Corporate hacks doubled in 2015: The finance sector was cybercrime's biggest victim, with banks, investment funds and exchanges including bitcoin most likely to be targeted by cyber attacks

 
Clara Guibourg
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"We expect tougher safety standards from regulators" (Source: Getty)

Corporate hacks doubled in 2015, new research shows, with financial services more exposed to attacks than any other sector.

Financial services were most likely to be targeted by hackers - particularly investment funds, banks, and stock and currency exchanges.

Exchanges dealing in digital currencies like bitcoin have soared in popularity among cyber crooks.

Some six in 10 of all company computers were hit by at least one attempted malware infection, according to the study done by IT security firm Kaspersky Lab.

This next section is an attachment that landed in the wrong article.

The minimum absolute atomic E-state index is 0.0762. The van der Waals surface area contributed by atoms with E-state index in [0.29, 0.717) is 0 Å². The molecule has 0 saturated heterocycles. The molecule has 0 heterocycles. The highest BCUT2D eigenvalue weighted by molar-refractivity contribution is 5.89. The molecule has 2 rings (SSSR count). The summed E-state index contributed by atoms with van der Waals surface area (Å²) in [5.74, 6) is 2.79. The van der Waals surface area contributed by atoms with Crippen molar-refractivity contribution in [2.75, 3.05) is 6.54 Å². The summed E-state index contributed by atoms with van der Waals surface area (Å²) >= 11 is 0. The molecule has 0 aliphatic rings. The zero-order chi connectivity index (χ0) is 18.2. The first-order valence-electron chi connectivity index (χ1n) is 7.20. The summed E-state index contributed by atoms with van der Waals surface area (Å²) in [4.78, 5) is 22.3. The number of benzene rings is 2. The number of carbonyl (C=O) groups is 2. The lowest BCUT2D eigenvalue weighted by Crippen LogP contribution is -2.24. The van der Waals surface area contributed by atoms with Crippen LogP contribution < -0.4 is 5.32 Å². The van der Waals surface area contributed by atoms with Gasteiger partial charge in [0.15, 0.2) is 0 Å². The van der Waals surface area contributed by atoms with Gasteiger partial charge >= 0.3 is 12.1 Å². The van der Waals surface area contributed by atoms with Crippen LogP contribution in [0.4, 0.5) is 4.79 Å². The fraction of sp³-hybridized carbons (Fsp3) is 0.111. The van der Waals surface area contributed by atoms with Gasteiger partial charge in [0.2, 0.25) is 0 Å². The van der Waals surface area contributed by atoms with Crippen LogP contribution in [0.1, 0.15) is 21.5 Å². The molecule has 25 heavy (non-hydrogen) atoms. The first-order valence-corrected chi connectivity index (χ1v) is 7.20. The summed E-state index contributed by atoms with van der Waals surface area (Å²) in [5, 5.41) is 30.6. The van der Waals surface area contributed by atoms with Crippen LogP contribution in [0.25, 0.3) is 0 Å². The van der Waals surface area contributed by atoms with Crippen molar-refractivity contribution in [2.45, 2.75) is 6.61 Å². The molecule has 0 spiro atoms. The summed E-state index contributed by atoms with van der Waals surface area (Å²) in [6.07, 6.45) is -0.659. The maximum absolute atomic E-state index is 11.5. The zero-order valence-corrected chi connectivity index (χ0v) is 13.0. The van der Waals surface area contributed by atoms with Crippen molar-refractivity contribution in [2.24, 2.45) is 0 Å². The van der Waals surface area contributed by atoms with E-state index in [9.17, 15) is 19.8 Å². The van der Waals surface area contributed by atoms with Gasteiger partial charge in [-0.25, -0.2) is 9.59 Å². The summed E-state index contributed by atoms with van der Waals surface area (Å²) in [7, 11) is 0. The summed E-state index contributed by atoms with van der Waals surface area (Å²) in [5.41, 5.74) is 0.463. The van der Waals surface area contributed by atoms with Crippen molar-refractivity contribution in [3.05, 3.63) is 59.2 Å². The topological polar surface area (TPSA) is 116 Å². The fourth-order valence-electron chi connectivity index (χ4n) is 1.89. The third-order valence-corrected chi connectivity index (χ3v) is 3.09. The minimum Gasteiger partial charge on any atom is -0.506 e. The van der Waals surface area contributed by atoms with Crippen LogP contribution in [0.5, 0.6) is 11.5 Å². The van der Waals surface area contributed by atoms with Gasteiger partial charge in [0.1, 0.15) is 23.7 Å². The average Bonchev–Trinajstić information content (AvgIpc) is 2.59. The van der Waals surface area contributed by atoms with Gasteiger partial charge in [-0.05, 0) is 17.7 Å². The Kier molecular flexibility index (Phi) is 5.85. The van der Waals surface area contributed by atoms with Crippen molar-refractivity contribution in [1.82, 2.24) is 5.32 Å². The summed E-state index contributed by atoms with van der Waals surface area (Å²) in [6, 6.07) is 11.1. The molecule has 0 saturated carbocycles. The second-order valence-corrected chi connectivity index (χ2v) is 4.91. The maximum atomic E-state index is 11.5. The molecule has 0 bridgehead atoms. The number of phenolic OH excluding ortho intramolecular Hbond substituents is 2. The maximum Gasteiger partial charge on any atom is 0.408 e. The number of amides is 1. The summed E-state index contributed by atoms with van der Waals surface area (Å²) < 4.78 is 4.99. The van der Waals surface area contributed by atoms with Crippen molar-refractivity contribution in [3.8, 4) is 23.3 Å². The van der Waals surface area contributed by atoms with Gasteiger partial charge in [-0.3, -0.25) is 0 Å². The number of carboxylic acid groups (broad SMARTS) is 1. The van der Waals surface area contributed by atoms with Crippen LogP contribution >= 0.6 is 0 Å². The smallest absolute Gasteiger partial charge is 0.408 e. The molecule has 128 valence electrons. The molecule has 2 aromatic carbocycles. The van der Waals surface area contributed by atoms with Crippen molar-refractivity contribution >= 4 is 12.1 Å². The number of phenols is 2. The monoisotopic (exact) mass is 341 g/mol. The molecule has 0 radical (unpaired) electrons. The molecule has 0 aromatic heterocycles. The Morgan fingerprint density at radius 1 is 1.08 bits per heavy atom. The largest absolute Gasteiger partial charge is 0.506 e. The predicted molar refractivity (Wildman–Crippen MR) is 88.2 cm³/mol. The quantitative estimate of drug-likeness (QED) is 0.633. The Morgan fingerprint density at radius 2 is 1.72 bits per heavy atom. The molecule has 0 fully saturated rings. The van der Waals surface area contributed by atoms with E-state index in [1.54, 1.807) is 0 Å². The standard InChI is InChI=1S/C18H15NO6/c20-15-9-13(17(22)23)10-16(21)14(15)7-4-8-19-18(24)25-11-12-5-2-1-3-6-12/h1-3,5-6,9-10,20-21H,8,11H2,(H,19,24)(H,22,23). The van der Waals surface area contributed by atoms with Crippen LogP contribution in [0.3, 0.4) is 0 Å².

Other ways hackers attempt to gain access to corporate data included internet-based attacks, which 29 per cent were exposed to, and local threats, like usb sticks containing viruses, which hit 41 per cent.

If this news wasn’t enough to bring cybercrime higher on boardroom agendas, new strict EU data protection laws might just force it there. Lawmakers have just agreed to a milestone regulation for all member states which both enforces company disclosure, and imposes steep sanctions.

Kaspersky Lab’s senior security researcher Yury Namestnikov told Tech City News:

We expect tougher safety standards from regulators, which could lead to more cyber-criminals being arrested in 2016.

The UK has also been ramping up its efforts to combat the growing threat, doubling cybersecurity spend to an extra £1.9bn over the next five years in the face of several high-profile hacks against British firms including TalkTalk, Carphone Warehouse and Wetherspoons.

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